More than a third of UK university students are funded to study in England or Wales, according to new figures.
More than 70% of the money goes to students from England and Wales, and almost a third goes to those from the south-east of the country.
The figures from the Office for National Statistics (ONS) show that students from Scotland, Wales and Northern Ireland are funding the bulk of the grants.
But from 2016, the total amount of funding to students studying in England and in the south east of the UK is now around £7.3 billion, which is £0.7 billion less than the amount funded to students in the north of the island.
Here are the key points: 1.
Students from the north-east and south-west of England and Scotland are funding more of the grant money than students from the rest of the south.
Students in England are now funding more in total than they did in 2015, but only about one-third of that money goes towards students from those regions.
Of the total, around a third is funding students from south-eastern England, and about a fifth is funding from students from north-easterly England.
Of all the grants funding in England, around one-in-five goes to Scottish students.
There is a “significant gap” between the funding given to students of English origin in the rest for students from English speaking regions and students of Scottish origin.
Of these students, the majority are from Scottish or English speaking areas.
The figures show that the funding gap between English and Scottish students is due to “significant underfunding” of both regions, with funding for Scottish students actually falling by more than £2.7bn.
This is partly because of a lack of staff, and partly due to funding being given to pupils in a different region than the student who is receiving the grant.
But while funding for students in England is lower than funding for Scots and English-speaking students, funding for non-English speaking students has risen dramatically.
The Office for Budget Responsibility (OBR) published a report in July that looked at funding to non-British students for English, Scottish and Welsh schools.
It found that, of the £8.3bn of funding received by schools in England last year, £3.5bn went to English students and £2bn to Scottish and English speaking students.
A breakdown of the data by region In terms of the percentage of the total funding to Scottish schools, it is clear that Scotland has the largest share at 55.7%, followed by the south west (49%), the north west (47%) and the east of England (47%).
This is due in part to a relatively large number of Scottish schools that receive funding from the Scottish Government, with the Scottish Funding Council for Education (SFCE), which is responsible for funding education in Scotland, funding an additional 8.4% of schools in Scotland.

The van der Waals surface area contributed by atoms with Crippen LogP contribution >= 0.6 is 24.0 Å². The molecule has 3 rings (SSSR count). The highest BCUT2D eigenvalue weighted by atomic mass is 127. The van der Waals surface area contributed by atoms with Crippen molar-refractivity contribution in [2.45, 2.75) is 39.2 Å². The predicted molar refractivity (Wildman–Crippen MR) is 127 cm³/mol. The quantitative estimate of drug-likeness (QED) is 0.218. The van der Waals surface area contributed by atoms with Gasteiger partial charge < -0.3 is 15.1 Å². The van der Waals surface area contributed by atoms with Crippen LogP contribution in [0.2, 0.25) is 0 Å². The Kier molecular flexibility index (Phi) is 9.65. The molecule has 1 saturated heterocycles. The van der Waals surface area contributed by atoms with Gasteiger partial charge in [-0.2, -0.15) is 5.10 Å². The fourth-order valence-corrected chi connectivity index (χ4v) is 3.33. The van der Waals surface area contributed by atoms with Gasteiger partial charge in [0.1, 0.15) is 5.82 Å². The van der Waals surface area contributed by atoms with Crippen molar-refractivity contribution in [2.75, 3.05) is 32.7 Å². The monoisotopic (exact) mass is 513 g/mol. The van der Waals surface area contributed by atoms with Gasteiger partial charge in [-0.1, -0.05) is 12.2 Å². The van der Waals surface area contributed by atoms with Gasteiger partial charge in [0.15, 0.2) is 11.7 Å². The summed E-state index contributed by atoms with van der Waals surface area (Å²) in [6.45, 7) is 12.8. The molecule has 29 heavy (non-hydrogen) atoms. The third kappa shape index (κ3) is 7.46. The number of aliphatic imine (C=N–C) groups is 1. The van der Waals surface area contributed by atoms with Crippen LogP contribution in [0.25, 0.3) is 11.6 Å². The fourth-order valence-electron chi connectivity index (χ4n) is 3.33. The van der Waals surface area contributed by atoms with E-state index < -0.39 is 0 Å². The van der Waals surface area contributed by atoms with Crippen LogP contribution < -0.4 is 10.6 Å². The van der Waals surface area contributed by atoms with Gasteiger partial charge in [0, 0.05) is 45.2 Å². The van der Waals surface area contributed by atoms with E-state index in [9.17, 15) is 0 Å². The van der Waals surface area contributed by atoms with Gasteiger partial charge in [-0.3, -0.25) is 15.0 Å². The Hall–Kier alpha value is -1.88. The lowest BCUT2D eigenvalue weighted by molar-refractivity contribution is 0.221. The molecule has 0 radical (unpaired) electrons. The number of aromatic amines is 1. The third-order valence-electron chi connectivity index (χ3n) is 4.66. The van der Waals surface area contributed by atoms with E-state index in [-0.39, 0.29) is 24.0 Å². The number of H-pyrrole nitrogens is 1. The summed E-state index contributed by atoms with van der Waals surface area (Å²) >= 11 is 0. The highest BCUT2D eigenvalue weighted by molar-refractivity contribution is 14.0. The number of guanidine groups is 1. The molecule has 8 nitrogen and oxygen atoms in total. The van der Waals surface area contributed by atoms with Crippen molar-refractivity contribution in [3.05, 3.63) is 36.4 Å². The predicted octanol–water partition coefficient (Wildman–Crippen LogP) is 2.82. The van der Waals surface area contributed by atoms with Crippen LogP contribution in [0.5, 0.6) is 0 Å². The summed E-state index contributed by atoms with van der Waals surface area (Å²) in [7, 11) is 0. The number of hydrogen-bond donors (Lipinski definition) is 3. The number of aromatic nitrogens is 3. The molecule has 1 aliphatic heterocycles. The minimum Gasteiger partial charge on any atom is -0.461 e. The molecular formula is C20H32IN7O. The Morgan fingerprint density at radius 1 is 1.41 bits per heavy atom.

The Scottish Government has argued that this funding will make up for the shortfall in Scottish funding that has led to a “huge drop in the number of schools receiving UK support.”
Scottish schools receive £2 billion more per pupil than they used to, which has led them to cut back on staff, cut costs and cut back funding to their schools.
There has also been a decrease in the amount of money available for schools to raise extra money from donors, which could help students pay for school fees and help them afford tuition fees.
This is likely to increase pressure on schools to cut costs in order to meet the increased costs.
This has led the Scottish government to say that it is looking at ways of improving funding for schools by introducing a “compulsory fee-for-fee” model, where schools are required to raise more money from students than they receive in pupil fees.
This would see students pay the same amount of fees as the teachers they teach, but the schools would then have to raise their own funding to cover the difference.
But the impact of the compulsory fee-based model on Scottish schools has been mixed.
Some schools have been successful in raising money from student donors, such as Aberdeen’s Alston College.
Others have been unsuccessful, with some schools having to cut budgets to meet increased demands.
However, it appears that the current system is not working for all schools, and a new model is being considered.
In an interview with the BBC’s Andrew Marr show, Mr Duncan Smith said that the compulsory system would allow schools to be more selective, and make sure that schools can make decisions that are more aligned with the wider community.
He said that he had talked to parents in the Scottish capital, Edinburgh, who were concerned that they were not getting the same level of support as they might have in other parts of the world, and that he was “thinking of doing something to try to fix that”.
The OBR’s new